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  • Writer's pictureJohn Woodman

Beamish Beginnings

The incredible visitor attraction which has become a lead destination in the north east had modest beginnings and was entirely due to the efforts of one man who saw the potential of redundant structures and industrial machinery for future generations. As part of the vision thing a small group of enthusiasts added their own efforts to the initial development of the Beamish 'Open Air' Museum site.

Sheffield's lone tram in the British Transport Commission collection at Clapham Museum was in need of a new home when that popular venue (a former bus garage) closed down. Fortunately all of the trams at Clapham, including former Conduit Car 4, found alternative venues but the Sheffield car (342) struggled for acceptance at Crich - which at the time was the only tram museum in the UK, apart from emergent efforts at Carlton Colville. Fortuitously the germ of the idea for an industrial heritage attraction on the large estate at Beamish had taken hold and the initiative to install a working line conveying visitors on the site was accepted.

After temporary storage in nearby Consett, 342 was transferred to Beamish in the 1970s albeit sans its top deck saloon which had been badly damaged in transit from London. Nonetheless the tram survived otherwise intact on its original truck and with controllers allowing it to be the first (and only) operating car on the initial Beamish line which wended across open ground to terminate more or less in the middle of nowhere (or so it seemed at the time to this visitor in 1977). Its main attraction was that it actually operated and could carry passengers on what was a single track shuttle from the site of the present depot. So on a visit from the States I made a point of seeing (and riding) this car in its early condition at the museum.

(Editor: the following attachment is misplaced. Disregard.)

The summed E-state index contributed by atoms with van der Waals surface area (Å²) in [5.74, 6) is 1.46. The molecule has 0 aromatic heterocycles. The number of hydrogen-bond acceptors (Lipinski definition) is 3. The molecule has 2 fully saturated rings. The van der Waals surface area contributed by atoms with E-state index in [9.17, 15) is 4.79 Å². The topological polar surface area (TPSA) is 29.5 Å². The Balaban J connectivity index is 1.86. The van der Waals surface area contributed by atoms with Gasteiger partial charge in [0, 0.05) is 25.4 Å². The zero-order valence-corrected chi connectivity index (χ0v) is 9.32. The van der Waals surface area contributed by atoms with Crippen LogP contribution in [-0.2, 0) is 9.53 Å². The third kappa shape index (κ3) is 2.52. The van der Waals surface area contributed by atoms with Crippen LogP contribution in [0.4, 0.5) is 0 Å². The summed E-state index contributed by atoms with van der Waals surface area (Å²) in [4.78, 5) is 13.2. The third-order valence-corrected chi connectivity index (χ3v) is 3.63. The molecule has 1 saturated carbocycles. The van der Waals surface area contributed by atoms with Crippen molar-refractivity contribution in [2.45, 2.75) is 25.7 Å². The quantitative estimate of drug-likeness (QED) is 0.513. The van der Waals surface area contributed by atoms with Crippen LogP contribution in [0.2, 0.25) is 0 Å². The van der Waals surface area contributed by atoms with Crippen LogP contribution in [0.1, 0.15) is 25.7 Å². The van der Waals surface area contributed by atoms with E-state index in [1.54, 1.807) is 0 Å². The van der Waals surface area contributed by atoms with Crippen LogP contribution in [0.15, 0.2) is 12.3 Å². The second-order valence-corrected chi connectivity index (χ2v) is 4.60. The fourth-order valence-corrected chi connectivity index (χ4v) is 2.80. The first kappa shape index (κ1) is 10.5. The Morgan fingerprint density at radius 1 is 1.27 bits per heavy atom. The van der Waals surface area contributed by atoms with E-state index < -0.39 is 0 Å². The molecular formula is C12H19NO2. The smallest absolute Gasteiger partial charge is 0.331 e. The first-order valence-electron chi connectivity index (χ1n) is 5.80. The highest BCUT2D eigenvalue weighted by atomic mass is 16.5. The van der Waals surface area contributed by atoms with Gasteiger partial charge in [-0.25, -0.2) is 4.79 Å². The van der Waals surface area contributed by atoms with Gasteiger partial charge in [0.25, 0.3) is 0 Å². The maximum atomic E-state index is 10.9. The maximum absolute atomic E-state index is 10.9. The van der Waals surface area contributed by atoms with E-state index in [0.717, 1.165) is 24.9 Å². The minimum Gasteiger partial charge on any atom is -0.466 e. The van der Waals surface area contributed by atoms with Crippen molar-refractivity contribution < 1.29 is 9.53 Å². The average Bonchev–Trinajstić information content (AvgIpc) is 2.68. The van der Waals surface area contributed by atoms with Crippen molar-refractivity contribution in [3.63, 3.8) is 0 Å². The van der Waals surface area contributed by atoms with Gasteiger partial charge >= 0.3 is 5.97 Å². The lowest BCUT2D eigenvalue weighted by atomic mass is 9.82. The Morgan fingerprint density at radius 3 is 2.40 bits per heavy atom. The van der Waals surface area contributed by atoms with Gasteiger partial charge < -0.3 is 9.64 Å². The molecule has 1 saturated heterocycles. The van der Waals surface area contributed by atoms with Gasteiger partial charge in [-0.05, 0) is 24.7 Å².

Obviously exceptional caution was practised as far as the trolleypole was concerned - to ensure no dastardly accidents befell top deck passengers.

An anonymous tram still attracts a young crowd at the terminus of the then short running line. I'm not sure of Vaux Ales is still around and Binns definitely isn't. Of course Blackpool's Balloon car masquerading as Sunderland 101 also carried the

Binns signage at each end, detracting from the fleet livery of that town's buses and trams for several decades. I often wonder what this exclusive deal achieved in monetary terms for Sunderland's Transport Department year on year.

In 2017 342 has emerged from a top down overhaul looking resplendent in its 1920s open balcony lined out fleet colours and of course a reinstated replica top deck saloon. One other Sheffield 'Standard' exists in a preserved state - at the South Yorkshire museum. Unfortunately this is without top deck, running gear or

controllers. But at least it perpetuates locally the immaculate tram system which was hallmark of the city up to 1960. Crich has four electric representatives in its collection although none are running now. And a further Sheffield 'Roberts' car is of course now in service at Carlton Colville on long term loan from Beamish. One could go on and on...... Images : John Woodman

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